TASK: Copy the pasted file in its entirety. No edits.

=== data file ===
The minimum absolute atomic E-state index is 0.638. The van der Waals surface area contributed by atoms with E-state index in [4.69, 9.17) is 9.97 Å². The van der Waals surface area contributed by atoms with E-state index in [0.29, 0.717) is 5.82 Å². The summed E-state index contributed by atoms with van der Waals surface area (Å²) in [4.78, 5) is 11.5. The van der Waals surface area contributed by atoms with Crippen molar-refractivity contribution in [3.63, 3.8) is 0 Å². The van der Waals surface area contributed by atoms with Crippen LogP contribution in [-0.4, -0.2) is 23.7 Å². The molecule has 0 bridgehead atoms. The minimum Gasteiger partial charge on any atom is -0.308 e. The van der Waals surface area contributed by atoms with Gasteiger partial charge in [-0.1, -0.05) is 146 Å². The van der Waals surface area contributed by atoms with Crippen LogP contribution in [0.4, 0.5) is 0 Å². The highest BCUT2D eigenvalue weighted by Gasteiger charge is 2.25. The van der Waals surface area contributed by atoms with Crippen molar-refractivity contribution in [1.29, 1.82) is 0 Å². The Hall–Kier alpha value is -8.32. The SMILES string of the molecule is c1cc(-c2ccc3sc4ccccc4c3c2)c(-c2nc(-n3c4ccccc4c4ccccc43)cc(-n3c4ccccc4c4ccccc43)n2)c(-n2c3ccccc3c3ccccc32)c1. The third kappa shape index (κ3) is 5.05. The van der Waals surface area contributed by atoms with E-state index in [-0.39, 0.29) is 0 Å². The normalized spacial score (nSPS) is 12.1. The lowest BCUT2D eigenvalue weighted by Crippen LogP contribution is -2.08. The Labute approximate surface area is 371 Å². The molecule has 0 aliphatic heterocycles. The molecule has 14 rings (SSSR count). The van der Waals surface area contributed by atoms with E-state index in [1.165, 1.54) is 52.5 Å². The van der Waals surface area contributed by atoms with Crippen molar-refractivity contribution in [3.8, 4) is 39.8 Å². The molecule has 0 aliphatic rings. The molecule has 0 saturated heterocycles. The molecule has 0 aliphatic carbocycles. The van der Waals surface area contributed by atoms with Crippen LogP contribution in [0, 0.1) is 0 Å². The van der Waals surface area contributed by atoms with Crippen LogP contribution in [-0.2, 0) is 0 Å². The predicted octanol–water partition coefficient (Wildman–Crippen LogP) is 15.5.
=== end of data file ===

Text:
The minimum absolute atomic E-state index is 0.638. The van der Waals surface area contributed by atoms with E-state index in [4.69, 9.17) is 9.97 Å². The van der Waals surface area contributed by atoms with E-state index in [0.29, 0.717) is 5.82 Å². The summed E-state index contributed by atoms with van der Waals surface area (Å²) in [4.78, 5) is 11.5. The van der Waals surface area contributed by atoms with Crippen molar-refractivity contribution in [3.63, 3.8) is 0 Å². The van der Waals surface area contributed by atoms with Crippen LogP contribution in [-0.4, -0.2) is 23.7 Å². The molecule has 0 bridgehead atoms. The minimum Gasteiger partial charge on any atom is -0.308 e. The van der Waals surface area contributed by atoms with Gasteiger partial charge in [-0.1, -0.05) is 146 Å². The van der Waals surface area contributed by atoms with Crippen LogP contribution in [0.4, 0.5) is 0 Å². The highest BCUT2D eigenvalue weighted by Gasteiger charge is 2.25. The van der Waals surface area contributed by atoms with Crippen molar-refractivity contribution in [1.29, 1.82) is 0 Å². The Hall–Kier alpha value is -8.32. The SMILES string of the molecule is c1cc(-c2ccc3sc4ccccc4c3c2)c(-c2nc(-n3c4ccccc4c4ccccc43)cc(-n3c4ccccc4c4ccccc43)n2)c(-n2c3ccccc3c3ccccc32)c1. The third kappa shape index (κ3) is 5.05. The van der Waals surface area contributed by atoms with E-state index in [-0.39, 0.29) is 0 Å². The normalized spacial score (nSPS) is 12.1. The lowest BCUT2D eigenvalue weighted by Crippen LogP contribution is -2.08. The Labute approximate surface area is 371 Å². The molecule has 0 aliphatic heterocycles. The molecule has 14 rings (SSSR count). The van der Waals surface area contributed by atoms with E-state index in [1.165, 1.54) is 52.5 Å². The van der Waals surface area contributed by atoms with Crippen molar-refractivity contribution in [3.8, 4) is 39.8 Å². The molecule has 0 aliphatic rings. The molecule has 0 saturated heterocycles. The molecule has 0 aliphatic carbocycles. The van der Waals surface area contributed by atoms with Crippen LogP contribution in [0, 0.1) is 0 Å². The van der Waals surface area contributed by atoms with Crippen LogP contribution in [-0.2, 0) is 0 Å². The predicted octanol–water partition coefficient (Wildman–Crippen LogP) is 15.5.